Village of La Grange Plan Commission met April 9
Village of La Grange Plan Commission met April 9.
Here is the minutes provided by the commission:
I. CALL TO ORDER AND ROLL CALL OF THE PLAN COMMISSION
Chairman Kardatzke called the meeting to order at 7:30 p.m.
Upon roll call the following were:
Present: Egan, Paice, Wentink, Schwartz, Hoffenberg, Weyrauch, Kardatzke Absent: Hoffenberg
Community Development Director Charity Jones, Village Planner Heather Valone, Village Attorney Mark Burkland and Village Trustee Lou Gale were also present.
II. APPROVAL OF MINUTES – MARCH 12, 2019
Commissioner Wentink made a motion, seconded by Commissioner Paice to approve the minutes from March 12, 2019 with the following changes:
1. Page 3, first paragraph, change “level of traffic” to “level of service”.
2. Page 8, first full paragraph, second line has “restrictions” change to “inspections”.
A voice vote was taken:
III. PUBLIC HEARINGS
PC CASE #247 – A TEXT AMENDMENT TO REDUCE THE MINIMUM REQUIRED LOT ARE PER UNIT FOR PLANNED DEVELOPMENTS IN THE MULTIPLE FAMILY DISTRICTS, AN AMENDMENT TO THE ZONING MAP, A SPECIAL USE FOR A PLANNED DEVELOPMENT, A FINAL PLANNED DEVELOPMENT, AND SITE PLAN APPROVAL FOR 50 CONDOMINIUM UNITS, LA GRANGE CONDOMINIUMS, DTLG INVESTMENT, LLC
Chairman Kardatzke asked anyone that plans on speaking in regards to this public hearing to raise his/her right hand. He then administered the oath. He then called for a motion to open the public hearing.
Commissioner Weyrauch made a motion, seconded by Commissioner Paice to open the public hearing for Case #247. A voice vote was taken:
Chairman Kardatzke asked staff to make their presentation.
Charity Jones, Community Development Director, said the application is for a five story, 50-unit condominium building with request to rezone the property from C-1 to R-8, a text amendment related to minimum lot area per unit for Planned Development in R-8 District, a special use for a planned development, planned development, and Site Plan Approval. The Plan Commission previously conducted public hearings on this application on January 8th and February 12th of this year. The applicant presented their application materials to the Village Board on April 8th. The Village Board has referred this application back to the Plan Commission because several changes have been made to the plan since the February public hearing.
Since the previous public hearing the changes that were made fall into three categories. Those categories are placement of the building, related changes along the south property line, and the building materials. She showed the site plan that was presented in February and then the current site plan. Related to the south property line, in February, the garage level which is primarily under grade was proposed to be at the south property line. The upper stories were proposed to be approximately 10 feet back from the property line. The revised plans and the garage level have been reduced in size. No parking spaces were eliminated, but rather the storage areas were eliminated to reduce the garage level. The garage level is approximately six and half feet from the south property line. The upper floors remain approximately 10 feet from the property line. Related to these garage level changes, previously the applicant had proposed terrace walls that were approximately five feet high on the property line. The revised plans have eliminated the terrace walls and instead there are planter walls that are approximately three and half feet tall situated six and half feet from the south property line.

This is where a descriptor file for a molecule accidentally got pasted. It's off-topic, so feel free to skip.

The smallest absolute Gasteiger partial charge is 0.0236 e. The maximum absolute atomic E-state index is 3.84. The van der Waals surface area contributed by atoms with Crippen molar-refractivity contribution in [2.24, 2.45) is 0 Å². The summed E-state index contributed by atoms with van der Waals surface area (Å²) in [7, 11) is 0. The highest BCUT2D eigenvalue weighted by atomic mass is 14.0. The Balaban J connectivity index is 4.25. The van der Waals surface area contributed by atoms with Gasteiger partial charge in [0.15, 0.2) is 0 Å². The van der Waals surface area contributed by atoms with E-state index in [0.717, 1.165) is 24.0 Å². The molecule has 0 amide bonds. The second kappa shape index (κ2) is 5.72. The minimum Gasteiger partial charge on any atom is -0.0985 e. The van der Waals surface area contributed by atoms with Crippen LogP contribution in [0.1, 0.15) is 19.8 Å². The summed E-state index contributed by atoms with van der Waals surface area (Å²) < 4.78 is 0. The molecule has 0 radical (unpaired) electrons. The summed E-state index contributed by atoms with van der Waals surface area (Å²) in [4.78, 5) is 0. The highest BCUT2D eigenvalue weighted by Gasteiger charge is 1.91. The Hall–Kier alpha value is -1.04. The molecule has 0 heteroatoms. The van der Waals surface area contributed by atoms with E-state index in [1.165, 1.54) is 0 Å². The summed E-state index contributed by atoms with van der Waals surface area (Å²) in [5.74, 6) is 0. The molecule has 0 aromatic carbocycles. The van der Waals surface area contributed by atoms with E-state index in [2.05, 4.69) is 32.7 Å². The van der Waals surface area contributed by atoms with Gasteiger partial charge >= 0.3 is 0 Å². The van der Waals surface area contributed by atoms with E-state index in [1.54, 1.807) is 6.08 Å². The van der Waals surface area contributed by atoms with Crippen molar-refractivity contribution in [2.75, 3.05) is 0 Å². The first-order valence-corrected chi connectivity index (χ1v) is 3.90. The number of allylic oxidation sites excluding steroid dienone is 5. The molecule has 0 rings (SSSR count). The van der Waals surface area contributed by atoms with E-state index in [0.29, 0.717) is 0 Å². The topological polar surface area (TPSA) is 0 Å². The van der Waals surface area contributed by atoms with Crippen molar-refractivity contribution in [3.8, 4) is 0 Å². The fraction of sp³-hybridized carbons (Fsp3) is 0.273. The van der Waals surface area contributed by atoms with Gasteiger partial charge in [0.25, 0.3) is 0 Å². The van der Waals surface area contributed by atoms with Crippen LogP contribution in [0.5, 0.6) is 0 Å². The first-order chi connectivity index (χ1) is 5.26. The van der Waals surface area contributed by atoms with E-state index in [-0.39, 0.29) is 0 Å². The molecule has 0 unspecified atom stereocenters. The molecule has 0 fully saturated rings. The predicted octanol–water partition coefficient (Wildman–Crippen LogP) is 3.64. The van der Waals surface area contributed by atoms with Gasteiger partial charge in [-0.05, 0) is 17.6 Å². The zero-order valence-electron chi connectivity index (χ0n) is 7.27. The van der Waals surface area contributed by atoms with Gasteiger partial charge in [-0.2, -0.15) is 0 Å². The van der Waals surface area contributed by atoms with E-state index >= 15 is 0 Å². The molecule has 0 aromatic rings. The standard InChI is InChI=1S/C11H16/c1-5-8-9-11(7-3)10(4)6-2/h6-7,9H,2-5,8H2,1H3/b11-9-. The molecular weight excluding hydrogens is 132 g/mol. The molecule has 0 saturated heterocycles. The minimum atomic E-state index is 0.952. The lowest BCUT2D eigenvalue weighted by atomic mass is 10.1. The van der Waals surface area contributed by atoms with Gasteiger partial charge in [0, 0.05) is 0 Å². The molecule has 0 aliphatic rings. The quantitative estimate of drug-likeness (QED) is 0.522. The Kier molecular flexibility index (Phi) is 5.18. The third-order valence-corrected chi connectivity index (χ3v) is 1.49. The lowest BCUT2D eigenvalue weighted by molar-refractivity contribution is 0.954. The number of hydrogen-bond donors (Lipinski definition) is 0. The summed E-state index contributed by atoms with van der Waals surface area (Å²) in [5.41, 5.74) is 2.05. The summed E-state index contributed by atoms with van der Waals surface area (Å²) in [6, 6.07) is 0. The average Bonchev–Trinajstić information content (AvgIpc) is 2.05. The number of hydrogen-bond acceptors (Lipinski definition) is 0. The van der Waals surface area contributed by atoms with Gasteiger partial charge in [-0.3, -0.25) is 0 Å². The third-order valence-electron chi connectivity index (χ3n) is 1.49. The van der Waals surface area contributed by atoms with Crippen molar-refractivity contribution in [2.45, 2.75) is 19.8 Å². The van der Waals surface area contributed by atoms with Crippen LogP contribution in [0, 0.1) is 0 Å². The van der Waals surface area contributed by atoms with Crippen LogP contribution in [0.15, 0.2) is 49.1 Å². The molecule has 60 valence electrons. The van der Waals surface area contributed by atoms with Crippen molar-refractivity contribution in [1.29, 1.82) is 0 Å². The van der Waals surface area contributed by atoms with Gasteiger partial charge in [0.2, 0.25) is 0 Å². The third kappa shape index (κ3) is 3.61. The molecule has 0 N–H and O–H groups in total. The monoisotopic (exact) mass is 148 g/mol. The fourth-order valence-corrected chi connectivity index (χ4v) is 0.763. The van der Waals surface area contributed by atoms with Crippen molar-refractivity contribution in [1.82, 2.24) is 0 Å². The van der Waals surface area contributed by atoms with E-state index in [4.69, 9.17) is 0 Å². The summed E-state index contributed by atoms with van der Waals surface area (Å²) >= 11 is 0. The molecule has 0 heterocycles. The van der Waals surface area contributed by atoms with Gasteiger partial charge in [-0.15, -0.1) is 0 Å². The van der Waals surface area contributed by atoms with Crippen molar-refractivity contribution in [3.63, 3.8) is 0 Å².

Mrs. Jones stated other elevations at the south end of the building have also been changed. The stairwell was previously located at the south property line. There were balconies on floors three through five that were located approximately four feet from the property line and they were directly across from 11 S. 6th Avenue. Now the southwest stairwell has been recessed into the building. The locations of the balconies have also been modified. The balconies immediately across 11 6th Avenue have been recessed into the building. The far eastern balconies are now beyond the east wall of 11 6th Avenue.
On the eastside of the property towards 7th Avenue, the building including the garage level has always maintained six feet from the property line. The setback has not changed but the stairwell has. It was previously located at the property line and now it is recessed into the building. The applicant has made changes to building materials. Additional brick has been added. She showed on the overhead the proposed changes.
Mrs. Jones said in summary, through planned development the Village is able to provide flexibility in zoning regulations to achieve a more desirable environment then would be possible through strict application of the Zoning Code. The Village is also able to place conditions on planned developments to promote compatibility with surrounding properties and mitigate any adverse impacts of the development. In referring the application back to the Plan Commission the Village Board welcomes the Commission’s comments on the proposed development including the recent plan changes and whether such changes have addressed potential adverse impacts.